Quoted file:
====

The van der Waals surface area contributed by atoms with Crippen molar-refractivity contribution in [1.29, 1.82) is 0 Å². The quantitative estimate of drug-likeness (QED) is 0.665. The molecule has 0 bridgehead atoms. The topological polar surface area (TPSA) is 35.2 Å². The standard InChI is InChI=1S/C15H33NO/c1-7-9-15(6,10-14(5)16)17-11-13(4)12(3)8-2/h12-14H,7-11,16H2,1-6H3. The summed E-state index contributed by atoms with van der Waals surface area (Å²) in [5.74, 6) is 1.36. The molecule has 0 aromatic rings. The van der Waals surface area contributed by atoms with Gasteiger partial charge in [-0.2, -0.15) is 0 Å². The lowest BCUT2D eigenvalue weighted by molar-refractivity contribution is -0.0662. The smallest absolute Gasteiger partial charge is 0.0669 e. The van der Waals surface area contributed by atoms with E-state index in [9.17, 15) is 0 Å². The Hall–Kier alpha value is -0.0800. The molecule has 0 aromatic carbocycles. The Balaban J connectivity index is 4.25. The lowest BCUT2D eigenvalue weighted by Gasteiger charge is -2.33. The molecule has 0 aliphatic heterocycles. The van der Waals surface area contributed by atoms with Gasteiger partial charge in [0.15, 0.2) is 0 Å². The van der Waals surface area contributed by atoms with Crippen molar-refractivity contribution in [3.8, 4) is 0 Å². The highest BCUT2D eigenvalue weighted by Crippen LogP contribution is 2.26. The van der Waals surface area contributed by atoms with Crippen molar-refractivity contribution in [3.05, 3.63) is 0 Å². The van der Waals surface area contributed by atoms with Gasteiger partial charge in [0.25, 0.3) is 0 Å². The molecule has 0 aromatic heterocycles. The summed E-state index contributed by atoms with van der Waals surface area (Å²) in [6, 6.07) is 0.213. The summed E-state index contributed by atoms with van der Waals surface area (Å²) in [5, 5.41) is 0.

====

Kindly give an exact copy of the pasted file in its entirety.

The van der Waals surface area contributed by atoms with Crippen molar-refractivity contribution in [1.29, 1.82) is 0 Å². The quantitative estimate of drug-likeness (QED) is 0.665. The molecule has 0 bridgehead atoms. The topological polar surface area (TPSA) is 35.2 Å². The standard InChI is InChI=1S/C15H33NO/c1-7-9-15(6,10-14(5)16)17-11-13(4)12(3)8-2/h12-14H,7-11,16H2,1-6H3. The summed E-state index contributed by atoms with van der Waals surface area (Å²) in [5.74, 6) is 1.36. The molecule has 0 aromatic rings. The van der Waals surface area contributed by atoms with Gasteiger partial charge in [-0.2, -0.15) is 0 Å². The lowest BCUT2D eigenvalue weighted by molar-refractivity contribution is -0.0662. The smallest absolute Gasteiger partial charge is 0.0669 e. The van der Waals surface area contributed by atoms with E-state index in [9.17, 15) is 0 Å². The Hall–Kier alpha value is -0.0800. The molecule has 0 aromatic carbocycles. The Balaban J connectivity index is 4.25. The lowest BCUT2D eigenvalue weighted by Gasteiger charge is -2.33. The molecule has 0 aliphatic heterocycles. The van der Waals surface area contributed by atoms with Gasteiger partial charge in [0.15, 0.2) is 0 Å². The van der Waals surface area contributed by atoms with Crippen molar-refractivity contribution in [3.8, 4) is 0 Å². The highest BCUT2D eigenvalue weighted by Crippen LogP contribution is 2.26. The van der Waals surface area contributed by atoms with Crippen molar-refractivity contribution in [3.05, 3.63) is 0 Å². The van der Waals surface area contributed by atoms with Gasteiger partial charge in [0.25, 0.3) is 0 Å². The molecule has 0 aromatic heterocycles. The summed E-state index contributed by atoms with van der Waals surface area (Å²) in [6, 6.07) is 0.213. The summed E-state index contributed by atoms with van der Waals surface area (Å²) in [5, 5.41) is 0.